Unadjusted and adjusted results of space-time cluster analyses. Analyses were based on the 66% of the study population with data on reproduction and socioeconomic indicators and performed in SpaceStat with 999 permutations, k = 100. 4a shows cluster areas in the Copenhagen areas with each of the two control groups and the combined control group before adjustment. 4b shows cluster areas detected by identical analyses after adjustment for ever/never child birth, age at first birth, number of child births, area-level income and education. The cluster areas presented in the figures illustrate the maximum extent of the cluster areas based on the location of significant cases, and the colours of the areas indicate the control group used. For each cluster area the text box shows how many cases it comprised and its temporal extent. CG: Control Group. The maps contain data from the Danish Geodata Agency and © OpenStreetMap (and) contributors, CC- BY-SA.

When analyses were adjusted for reproductive and socioeconomic factors, only the combined control group identified a cluster north of Copenhagen (Figure 4b). The combined control group continued to identify two significant cases in Odense after the adjustment, but applying the control groups separately did not. Findings from the cluster analyses are summarized in table 2, from which it appears that the cluster north of Copenhagen was consistently found across control groups in most analyses, while the Odense and Høje Taastrup areas were detected in fewer analyses and with less agreement.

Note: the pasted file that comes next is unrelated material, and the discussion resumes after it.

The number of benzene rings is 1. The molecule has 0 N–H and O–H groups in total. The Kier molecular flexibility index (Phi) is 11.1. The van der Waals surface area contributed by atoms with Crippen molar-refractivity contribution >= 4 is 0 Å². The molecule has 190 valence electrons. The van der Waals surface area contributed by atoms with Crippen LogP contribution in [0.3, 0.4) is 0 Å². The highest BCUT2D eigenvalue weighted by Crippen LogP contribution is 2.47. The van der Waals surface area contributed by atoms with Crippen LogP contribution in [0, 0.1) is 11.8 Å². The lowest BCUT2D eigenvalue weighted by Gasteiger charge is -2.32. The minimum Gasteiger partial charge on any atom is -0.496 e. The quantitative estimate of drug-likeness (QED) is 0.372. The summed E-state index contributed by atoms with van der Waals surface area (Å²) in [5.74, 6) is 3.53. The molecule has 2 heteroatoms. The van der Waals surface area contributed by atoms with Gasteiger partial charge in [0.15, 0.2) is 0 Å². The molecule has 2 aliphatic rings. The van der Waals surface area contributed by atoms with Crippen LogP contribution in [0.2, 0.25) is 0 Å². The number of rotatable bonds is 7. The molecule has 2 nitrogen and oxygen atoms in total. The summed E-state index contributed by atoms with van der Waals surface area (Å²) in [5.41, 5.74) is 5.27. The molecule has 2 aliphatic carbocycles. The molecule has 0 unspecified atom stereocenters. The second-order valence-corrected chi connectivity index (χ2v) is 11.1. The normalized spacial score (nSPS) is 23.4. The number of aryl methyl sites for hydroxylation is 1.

Table 2

Summary of findings from space-time cluster analyses performed in SpaceStat and confirmatory “space-only” cluster analyses performed in SaTScan

Analysis

 

Identified cluster areas

Figure no.

  

Copenhagen

Odense

Høje Taastrup

 

Q -statistics (SpaceStat)

k a

1b

2c

1 & 2d

1

2

1 & 2

1

2

1 & 2

 

Unadjusted, all cases

           

Calendar year

25

x

x

x

 

x

x

   

2.a

 

100

x

x

x

    

x

 

2.b

Age

25

x

        

-

 

100

x

x

x

      

-

Unadjusted, 66% of cases

           

Calendar year

25

x

 

x

      

-

 

100

x

x

x

      

4.a

Age

25

         

-

 

100

         

-

Adjusted, 66% of cases

           

Calendar year

25

         

-

 

100

  

x

      

4.b

Age

25

         

-

 

100

         

-

Scan statistics (SaTScan)

           

Year 1987

 

xe

xe

x

  

x

   

3.a

Year 1997

 

x

 

x

 

x

    

3.b

For each cluster area, the “x” indicates in which analyses the cluster was detected according to method, number of cases, adjustment, time scale, choice of a k-nearest neighbours and by control group b1, c2 and d1 & 2 combined. eOnly borderline significant. For selected analyses the cluster areas are depicted in the figures listed in the last column.